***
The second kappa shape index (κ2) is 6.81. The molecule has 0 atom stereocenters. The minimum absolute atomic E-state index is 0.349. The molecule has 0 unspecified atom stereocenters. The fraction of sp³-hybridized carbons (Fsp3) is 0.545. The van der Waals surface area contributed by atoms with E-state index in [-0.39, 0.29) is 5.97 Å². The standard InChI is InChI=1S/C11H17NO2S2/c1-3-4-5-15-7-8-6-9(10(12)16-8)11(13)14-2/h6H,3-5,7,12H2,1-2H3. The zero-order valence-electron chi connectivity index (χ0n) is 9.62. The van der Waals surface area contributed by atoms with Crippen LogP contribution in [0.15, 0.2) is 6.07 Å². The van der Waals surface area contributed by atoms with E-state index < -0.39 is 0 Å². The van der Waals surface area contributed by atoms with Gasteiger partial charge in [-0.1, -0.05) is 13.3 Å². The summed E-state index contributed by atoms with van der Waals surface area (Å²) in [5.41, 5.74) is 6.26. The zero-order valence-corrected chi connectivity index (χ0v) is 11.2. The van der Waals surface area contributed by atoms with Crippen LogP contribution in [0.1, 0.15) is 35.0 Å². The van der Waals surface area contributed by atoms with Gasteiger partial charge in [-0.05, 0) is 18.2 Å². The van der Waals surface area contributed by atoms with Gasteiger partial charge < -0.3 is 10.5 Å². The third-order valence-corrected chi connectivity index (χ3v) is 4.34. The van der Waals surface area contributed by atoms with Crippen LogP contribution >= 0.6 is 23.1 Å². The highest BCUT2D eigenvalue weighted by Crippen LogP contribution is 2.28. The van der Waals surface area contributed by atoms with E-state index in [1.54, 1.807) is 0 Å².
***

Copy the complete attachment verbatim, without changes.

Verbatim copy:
The second kappa shape index (κ2) is 6.81. The molecule has 0 atom stereocenters. The minimum absolute atomic E-state index is 0.349. The molecule has 0 unspecified atom stereocenters. The fraction of sp³-hybridized carbons (Fsp3) is 0.545. The van der Waals surface area contributed by atoms with E-state index in [-0.39, 0.29) is 5.97 Å². The standard InChI is InChI=1S/C11H17NO2S2/c1-3-4-5-15-7-8-6-9(10(12)16-8)11(13)14-2/h6H,3-5,7,12H2,1-2H3. The zero-order valence-electron chi connectivity index (χ0n) is 9.62. The van der Waals surface area contributed by atoms with Crippen LogP contribution in [0.15, 0.2) is 6.07 Å². The van der Waals surface area contributed by atoms with E-state index < -0.39 is 0 Å². The van der Waals surface area contributed by atoms with Gasteiger partial charge in [-0.1, -0.05) is 13.3 Å². The summed E-state index contributed by atoms with van der Waals surface area (Å²) in [5.41, 5.74) is 6.26. The zero-order valence-corrected chi connectivity index (χ0v) is 11.2. The van der Waals surface area contributed by atoms with Crippen LogP contribution in [0.1, 0.15) is 35.0 Å². The van der Waals surface area contributed by atoms with Gasteiger partial charge in [-0.05, 0) is 18.2 Å². The van der Waals surface area contributed by atoms with Gasteiger partial charge < -0.3 is 10.5 Å². The third-order valence-corrected chi connectivity index (χ3v) is 4.34. The van der Waals surface area contributed by atoms with Crippen LogP contribution >= 0.6 is 23.1 Å². The highest BCUT2D eigenvalue weighted by Crippen LogP contribution is 2.28. The van der Waals surface area contributed by atoms with E-state index in [1.54, 1.807) is 0 Å².